Advanced Persistent Threat Actors Targeting U.S. Think Tanks

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This Advisory uses the MITRE Adversarial Tactics, Techniques, and Common Knowledge (ATT&CK®) framework. See the ATT&CK for Enterprise for all referenced threat actor tactics and techniques.

The Cybersecurity and Infrastructure Security Agency (CISA) and the Federal Bureau of Investigation (FBI) have observed persistent continued cyber intrusions by advanced persistent threat (APT) actors targeting U.S. think tanks. This malicious activity is often, but not exclusively, directed at individuals and organizations that focus on international affairs or national security policy.[1] The following guidance may assist U.S. think tanks in developing network defense procedures to prevent or rapidly detect these attacks.

APT actors have relied on multiple avenues for initial access. These have included low-effort capabilities such as spearphishing emails and third-party message services directed at both corporate and personal accounts, as well as exploiting vulnerable web-facing devices and remote connection capabilities. Increased telework during the COVID-19 pandemic has expanded workforce reliance on remote connectivity, affording malicious actors more opportunities to exploit those connections and to blend in with increased traffic. Attackers may leverage virtual private networks (VPNs) and other remote work tools to gain initial access or persistence on a victim’s network. When successful, these low-effort, high-reward approaches allow threat actors to steal sensitive information, acquire user credentials, and gain persistent access to victim networks.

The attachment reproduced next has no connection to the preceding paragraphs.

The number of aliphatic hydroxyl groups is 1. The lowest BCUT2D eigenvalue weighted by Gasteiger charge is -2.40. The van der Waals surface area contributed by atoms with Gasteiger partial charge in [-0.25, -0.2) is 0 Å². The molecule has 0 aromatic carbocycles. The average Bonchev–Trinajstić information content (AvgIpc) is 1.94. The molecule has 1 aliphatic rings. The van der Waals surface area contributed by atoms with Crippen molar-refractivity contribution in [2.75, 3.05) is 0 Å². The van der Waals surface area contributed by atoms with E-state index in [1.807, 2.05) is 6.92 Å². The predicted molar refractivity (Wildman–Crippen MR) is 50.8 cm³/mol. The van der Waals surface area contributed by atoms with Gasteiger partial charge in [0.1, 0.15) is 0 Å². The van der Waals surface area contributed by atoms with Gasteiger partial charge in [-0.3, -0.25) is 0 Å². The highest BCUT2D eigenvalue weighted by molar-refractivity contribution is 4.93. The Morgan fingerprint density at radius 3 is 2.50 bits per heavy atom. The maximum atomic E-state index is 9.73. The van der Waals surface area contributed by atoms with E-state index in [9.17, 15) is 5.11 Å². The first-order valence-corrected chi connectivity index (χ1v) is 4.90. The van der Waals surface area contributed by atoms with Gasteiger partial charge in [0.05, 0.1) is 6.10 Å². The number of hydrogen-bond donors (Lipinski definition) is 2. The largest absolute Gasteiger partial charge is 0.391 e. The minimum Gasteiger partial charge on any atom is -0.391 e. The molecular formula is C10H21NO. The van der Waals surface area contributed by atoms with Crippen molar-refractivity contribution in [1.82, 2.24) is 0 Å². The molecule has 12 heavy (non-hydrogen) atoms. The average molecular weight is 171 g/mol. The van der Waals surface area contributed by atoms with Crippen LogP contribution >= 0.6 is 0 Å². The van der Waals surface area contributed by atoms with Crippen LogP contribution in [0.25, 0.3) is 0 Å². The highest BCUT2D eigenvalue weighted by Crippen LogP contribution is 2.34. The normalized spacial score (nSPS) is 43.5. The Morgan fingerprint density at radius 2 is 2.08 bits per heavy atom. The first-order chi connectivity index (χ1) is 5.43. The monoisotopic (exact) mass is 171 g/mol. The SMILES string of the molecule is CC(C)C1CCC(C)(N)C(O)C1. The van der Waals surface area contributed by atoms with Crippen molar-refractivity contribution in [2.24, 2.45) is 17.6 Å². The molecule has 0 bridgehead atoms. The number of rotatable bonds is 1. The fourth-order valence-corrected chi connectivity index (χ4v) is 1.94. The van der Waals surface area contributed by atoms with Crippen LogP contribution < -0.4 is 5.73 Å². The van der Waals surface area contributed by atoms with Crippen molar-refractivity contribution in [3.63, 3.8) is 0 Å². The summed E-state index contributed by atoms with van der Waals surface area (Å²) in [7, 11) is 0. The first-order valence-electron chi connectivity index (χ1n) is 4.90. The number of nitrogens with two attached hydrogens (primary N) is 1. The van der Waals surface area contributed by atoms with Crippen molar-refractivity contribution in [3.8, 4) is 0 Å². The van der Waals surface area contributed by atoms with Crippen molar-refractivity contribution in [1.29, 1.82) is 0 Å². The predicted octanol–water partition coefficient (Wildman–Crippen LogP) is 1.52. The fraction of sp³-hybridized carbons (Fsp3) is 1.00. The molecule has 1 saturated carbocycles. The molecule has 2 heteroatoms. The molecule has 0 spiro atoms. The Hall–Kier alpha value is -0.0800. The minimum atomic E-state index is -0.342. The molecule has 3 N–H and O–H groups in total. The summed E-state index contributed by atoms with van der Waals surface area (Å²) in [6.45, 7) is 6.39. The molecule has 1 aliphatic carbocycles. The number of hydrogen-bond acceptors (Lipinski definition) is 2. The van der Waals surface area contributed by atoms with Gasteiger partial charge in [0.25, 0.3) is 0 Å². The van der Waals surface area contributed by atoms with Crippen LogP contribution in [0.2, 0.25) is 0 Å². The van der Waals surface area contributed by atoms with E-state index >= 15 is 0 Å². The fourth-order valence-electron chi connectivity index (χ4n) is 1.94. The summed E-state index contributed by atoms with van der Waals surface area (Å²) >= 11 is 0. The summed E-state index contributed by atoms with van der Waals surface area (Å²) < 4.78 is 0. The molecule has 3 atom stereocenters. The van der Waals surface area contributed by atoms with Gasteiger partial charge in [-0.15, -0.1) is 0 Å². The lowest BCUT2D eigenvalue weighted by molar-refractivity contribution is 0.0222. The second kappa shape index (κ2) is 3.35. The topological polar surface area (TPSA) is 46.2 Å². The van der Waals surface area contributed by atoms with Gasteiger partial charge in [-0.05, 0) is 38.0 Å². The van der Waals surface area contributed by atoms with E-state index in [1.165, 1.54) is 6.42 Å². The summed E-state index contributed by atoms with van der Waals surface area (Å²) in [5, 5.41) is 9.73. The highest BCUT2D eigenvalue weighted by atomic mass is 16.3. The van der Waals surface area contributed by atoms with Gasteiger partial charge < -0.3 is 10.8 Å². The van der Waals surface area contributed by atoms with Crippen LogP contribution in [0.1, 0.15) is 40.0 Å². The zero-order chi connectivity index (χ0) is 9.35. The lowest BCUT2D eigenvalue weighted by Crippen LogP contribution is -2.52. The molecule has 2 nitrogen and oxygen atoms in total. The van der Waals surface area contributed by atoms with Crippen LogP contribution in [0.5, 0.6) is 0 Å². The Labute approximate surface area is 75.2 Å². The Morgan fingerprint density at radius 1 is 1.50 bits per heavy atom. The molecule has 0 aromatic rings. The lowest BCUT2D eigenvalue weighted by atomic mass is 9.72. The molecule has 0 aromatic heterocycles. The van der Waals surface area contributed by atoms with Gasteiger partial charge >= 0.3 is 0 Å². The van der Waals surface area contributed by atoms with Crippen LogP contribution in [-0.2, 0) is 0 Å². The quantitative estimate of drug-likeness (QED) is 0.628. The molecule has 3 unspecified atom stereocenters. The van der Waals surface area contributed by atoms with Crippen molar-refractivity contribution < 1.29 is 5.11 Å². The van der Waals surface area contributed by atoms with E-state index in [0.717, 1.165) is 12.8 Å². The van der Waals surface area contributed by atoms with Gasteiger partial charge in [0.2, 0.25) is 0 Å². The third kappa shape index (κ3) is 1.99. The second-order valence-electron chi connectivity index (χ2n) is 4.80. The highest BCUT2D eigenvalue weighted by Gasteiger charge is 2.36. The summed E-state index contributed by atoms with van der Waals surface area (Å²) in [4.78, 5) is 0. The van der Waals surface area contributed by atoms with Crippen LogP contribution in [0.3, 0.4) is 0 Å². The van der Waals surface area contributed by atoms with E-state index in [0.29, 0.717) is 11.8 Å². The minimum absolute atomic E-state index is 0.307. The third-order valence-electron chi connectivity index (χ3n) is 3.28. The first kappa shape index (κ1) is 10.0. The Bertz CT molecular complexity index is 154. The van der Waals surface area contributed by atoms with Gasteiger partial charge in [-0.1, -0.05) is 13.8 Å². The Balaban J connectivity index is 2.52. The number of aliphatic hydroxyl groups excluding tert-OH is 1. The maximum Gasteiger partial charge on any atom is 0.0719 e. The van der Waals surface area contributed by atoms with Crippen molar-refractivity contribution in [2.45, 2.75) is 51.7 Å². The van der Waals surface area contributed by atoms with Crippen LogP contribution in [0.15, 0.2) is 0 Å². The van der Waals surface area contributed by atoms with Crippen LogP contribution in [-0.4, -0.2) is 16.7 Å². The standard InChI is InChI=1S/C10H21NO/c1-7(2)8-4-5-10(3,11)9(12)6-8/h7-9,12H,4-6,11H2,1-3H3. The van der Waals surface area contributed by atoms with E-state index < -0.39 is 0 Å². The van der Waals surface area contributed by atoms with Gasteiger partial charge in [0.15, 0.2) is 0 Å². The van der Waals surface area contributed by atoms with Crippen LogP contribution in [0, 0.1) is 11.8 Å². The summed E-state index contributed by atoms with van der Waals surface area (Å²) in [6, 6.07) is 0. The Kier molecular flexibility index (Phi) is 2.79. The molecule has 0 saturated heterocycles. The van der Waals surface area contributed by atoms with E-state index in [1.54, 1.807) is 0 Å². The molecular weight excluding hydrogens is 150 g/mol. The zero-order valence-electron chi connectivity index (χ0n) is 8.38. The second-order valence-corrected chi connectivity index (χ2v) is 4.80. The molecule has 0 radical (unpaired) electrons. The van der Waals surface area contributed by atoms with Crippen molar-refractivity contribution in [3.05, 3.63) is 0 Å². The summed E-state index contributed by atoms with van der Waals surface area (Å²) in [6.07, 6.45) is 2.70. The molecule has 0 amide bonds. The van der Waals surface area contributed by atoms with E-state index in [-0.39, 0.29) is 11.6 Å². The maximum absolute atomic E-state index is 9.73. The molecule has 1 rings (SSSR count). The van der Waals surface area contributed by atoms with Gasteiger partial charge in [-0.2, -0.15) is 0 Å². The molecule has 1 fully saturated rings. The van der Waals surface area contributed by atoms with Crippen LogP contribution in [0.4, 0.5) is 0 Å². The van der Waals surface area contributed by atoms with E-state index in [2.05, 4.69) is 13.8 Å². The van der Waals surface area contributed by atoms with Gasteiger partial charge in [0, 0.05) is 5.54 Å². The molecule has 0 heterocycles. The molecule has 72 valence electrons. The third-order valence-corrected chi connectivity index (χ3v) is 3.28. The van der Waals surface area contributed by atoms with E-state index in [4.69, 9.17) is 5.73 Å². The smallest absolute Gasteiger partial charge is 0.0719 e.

Given the importance that think tanks can have in shaping U.S. policy, CISA and FBI urge individuals and organizations in the international affairs and national security sectors to immediately adopt a heightened state of awareness and implement the critical steps listed in the Mitigations section of this Advisory.

Click here for a PDF version of this report.

CISA and FBI recommend think tank organizations apply the following critical practices to strengthen their security posture.

Leaders

  • Implement a training program to familiarize users with identifying social engineering techniques and phishing emails.